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-   -   Peppers, peppers, and more peppers. (http://www.discusscooking.com/forums/f18/peppers-peppers-and-more-peppers-100511.html)

larry_stewart 08-08-2018 05:16 AM

Peppers, peppers, and more peppers.
 
Having a banner pepper year in the garden, primarily Italian Sweet Frying Peppers.

Ive already marinated a bunch and grilled and froze bunch for future use.

My question is, what else can I do with a mass amount of peppers that would store really well?

thanks
larry

CraigC 08-08-2018 05:39 AM

Canning them would give you another long term storage option.

Rocklobster 08-08-2018 07:17 AM

Pickled

CakePoet 08-08-2018 07:29 AM

You could do banana pepper relish.

di reston 08-08-2018 09:06 AM

Cook them lightly then bottle them - or can them - in good quality EVOO, garlic and salt. The pieces that, in my humble opinion, should be the pieces of pepper cut top to bottom, following the lines that outline the pepper - usually 4 pieces. I preserve them in glass, but that's just the way we do them here, I like looking at them on the shelf waiting to be used!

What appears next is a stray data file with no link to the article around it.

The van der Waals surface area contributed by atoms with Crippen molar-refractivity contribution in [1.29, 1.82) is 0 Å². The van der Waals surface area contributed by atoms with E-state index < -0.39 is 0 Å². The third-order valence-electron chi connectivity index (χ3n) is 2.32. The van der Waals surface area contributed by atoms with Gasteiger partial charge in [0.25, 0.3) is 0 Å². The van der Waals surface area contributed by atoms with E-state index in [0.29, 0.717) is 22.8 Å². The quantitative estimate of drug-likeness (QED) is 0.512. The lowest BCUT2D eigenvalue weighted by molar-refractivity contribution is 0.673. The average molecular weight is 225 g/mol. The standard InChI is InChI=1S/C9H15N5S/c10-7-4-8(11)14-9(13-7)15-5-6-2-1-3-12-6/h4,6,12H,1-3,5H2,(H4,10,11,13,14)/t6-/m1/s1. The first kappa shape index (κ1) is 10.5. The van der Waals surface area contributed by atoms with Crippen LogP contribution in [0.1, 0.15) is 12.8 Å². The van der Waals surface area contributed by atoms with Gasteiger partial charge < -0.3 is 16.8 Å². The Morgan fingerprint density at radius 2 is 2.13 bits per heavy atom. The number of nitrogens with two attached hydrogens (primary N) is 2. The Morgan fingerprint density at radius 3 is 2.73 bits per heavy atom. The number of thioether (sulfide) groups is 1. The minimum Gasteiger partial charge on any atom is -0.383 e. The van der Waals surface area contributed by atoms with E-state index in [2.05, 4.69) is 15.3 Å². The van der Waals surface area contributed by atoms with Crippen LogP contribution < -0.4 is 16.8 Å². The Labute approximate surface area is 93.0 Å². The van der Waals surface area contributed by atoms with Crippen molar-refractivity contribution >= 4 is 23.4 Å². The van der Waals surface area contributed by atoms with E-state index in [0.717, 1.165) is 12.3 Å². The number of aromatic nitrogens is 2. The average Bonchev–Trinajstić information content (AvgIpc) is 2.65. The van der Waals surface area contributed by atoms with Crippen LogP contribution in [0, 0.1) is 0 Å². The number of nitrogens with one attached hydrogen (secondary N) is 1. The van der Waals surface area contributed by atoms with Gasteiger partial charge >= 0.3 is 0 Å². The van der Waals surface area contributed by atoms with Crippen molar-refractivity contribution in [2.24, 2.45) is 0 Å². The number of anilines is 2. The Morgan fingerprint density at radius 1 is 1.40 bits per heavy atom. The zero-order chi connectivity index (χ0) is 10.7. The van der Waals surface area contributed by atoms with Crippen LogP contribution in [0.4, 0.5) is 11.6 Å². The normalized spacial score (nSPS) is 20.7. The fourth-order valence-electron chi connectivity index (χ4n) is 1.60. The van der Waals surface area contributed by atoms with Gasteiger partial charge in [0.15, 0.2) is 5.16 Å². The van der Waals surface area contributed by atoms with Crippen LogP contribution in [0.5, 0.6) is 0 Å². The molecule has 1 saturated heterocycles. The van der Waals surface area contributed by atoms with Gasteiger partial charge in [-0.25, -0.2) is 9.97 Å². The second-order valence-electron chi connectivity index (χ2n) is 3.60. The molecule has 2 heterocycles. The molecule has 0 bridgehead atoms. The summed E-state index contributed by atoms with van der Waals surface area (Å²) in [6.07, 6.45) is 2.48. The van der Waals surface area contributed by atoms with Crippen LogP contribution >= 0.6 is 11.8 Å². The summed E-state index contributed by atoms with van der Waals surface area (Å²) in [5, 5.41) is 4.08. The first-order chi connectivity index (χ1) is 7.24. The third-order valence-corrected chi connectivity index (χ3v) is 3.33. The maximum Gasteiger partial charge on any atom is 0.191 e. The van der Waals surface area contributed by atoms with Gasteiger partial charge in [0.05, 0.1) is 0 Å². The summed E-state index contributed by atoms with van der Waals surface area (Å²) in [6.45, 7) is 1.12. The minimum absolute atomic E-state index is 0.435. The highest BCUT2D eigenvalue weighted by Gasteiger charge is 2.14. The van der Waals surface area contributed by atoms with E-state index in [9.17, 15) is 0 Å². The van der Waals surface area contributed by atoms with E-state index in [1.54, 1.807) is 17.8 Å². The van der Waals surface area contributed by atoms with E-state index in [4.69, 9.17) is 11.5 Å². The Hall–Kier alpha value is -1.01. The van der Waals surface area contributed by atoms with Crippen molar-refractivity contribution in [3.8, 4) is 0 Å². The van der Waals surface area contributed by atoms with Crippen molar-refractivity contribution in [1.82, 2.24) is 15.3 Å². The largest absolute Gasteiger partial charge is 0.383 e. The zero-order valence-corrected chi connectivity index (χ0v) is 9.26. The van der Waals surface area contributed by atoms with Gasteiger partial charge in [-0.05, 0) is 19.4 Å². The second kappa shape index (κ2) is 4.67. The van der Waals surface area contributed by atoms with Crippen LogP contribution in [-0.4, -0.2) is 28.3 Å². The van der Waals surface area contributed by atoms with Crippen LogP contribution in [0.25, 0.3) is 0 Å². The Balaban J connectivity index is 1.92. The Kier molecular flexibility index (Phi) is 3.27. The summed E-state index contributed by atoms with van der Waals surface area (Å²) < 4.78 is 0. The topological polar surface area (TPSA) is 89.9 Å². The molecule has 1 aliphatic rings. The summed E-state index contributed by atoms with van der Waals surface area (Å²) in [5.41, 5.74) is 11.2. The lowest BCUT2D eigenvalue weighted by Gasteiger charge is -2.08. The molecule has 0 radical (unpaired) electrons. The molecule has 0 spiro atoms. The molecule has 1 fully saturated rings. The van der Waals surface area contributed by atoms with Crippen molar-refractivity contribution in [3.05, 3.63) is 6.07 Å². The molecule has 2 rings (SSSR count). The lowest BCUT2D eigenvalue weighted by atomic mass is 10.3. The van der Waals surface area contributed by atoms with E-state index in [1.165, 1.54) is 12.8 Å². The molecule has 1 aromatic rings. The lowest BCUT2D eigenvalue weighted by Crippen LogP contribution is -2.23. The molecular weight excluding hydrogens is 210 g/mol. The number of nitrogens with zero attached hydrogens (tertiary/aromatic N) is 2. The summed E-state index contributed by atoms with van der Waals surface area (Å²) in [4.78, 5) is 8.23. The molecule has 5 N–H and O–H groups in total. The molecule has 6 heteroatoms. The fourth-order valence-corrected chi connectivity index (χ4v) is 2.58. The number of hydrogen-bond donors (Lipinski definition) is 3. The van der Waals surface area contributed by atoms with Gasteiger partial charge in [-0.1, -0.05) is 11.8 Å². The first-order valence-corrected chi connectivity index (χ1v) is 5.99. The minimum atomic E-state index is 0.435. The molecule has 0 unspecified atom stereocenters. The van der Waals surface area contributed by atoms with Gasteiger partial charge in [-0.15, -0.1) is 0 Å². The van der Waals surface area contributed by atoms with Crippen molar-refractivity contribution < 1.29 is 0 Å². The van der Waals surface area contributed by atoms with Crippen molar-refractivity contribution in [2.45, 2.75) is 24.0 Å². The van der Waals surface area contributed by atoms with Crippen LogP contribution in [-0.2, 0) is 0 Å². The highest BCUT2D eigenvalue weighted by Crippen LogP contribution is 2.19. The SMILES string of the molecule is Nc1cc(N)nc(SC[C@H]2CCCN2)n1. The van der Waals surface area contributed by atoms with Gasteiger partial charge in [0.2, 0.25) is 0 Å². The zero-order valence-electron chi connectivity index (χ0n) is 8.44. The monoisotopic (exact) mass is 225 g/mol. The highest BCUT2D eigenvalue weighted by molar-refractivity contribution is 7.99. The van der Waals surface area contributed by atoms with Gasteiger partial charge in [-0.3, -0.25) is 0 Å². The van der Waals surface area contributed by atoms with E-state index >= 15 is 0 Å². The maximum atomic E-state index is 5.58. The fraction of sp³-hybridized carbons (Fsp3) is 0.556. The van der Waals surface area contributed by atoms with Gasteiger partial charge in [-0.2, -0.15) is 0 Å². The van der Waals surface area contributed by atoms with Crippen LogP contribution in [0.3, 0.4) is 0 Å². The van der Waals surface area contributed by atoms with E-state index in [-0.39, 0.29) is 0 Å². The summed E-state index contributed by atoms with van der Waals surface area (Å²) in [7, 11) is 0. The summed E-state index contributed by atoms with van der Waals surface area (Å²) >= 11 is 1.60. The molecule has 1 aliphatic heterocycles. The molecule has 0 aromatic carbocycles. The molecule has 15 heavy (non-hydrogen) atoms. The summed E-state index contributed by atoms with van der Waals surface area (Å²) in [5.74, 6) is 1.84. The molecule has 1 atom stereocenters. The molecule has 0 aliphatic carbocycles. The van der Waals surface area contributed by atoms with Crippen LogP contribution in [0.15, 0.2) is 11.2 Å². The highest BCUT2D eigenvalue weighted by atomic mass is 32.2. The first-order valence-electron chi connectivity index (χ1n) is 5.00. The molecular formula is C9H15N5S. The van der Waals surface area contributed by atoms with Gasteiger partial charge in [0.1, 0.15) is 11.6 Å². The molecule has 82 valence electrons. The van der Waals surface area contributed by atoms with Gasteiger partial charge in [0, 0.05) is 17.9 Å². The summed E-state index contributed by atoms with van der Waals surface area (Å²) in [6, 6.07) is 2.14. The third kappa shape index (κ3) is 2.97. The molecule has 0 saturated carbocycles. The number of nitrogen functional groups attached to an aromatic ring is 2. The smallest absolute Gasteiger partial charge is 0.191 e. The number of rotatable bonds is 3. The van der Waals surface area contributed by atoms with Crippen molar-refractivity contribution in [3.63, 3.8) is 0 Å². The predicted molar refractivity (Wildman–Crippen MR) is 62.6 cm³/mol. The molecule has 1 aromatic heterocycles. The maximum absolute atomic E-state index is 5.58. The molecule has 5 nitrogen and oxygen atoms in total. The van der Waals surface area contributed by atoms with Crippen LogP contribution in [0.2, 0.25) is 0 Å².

di reston



Enough is never as good as a feast Oscar Wilde

Dawgluver 08-08-2018 09:19 AM

I'd pickle them. They'd also be good pickled with whatever other peppers, sweet or hot, you might have.

CakePoet 08-08-2018 09:32 AM

There is banana peppers ketchup, a former friends grandmother used to make it and then you could make ajvar relish with it.

GotGarlic 08-08-2018 11:47 AM

Quote:

Originally Posted by di reston (Post 1558620)
Cook them lightly then bottle them - or can them - in good quality EVOO, garlic and salt. The pieces that, in my humble opinion, should be the pieces of pepper cut top to bottom, following the lines that outline the pepper - usually 4 pieces. I preserve them in glass, but that's just the way we do them here, I like looking at them on the shelf waiting to be used!

di reston



Enough is never as good as a feast Oscar Wilde

In the United States, it's not considered a safe practice to bottle or can items with garlic in oil. It's almost impossible to kill all the botulinum spores that way.

GotGarlic 08-08-2018 11:53 AM

Giardiniera. https://food52.com/blog/13143-how-to...ka-giardiniera

caseydog 08-08-2018 12:11 PM

Quote:

Originally Posted by larry_stewart (Post 1558610)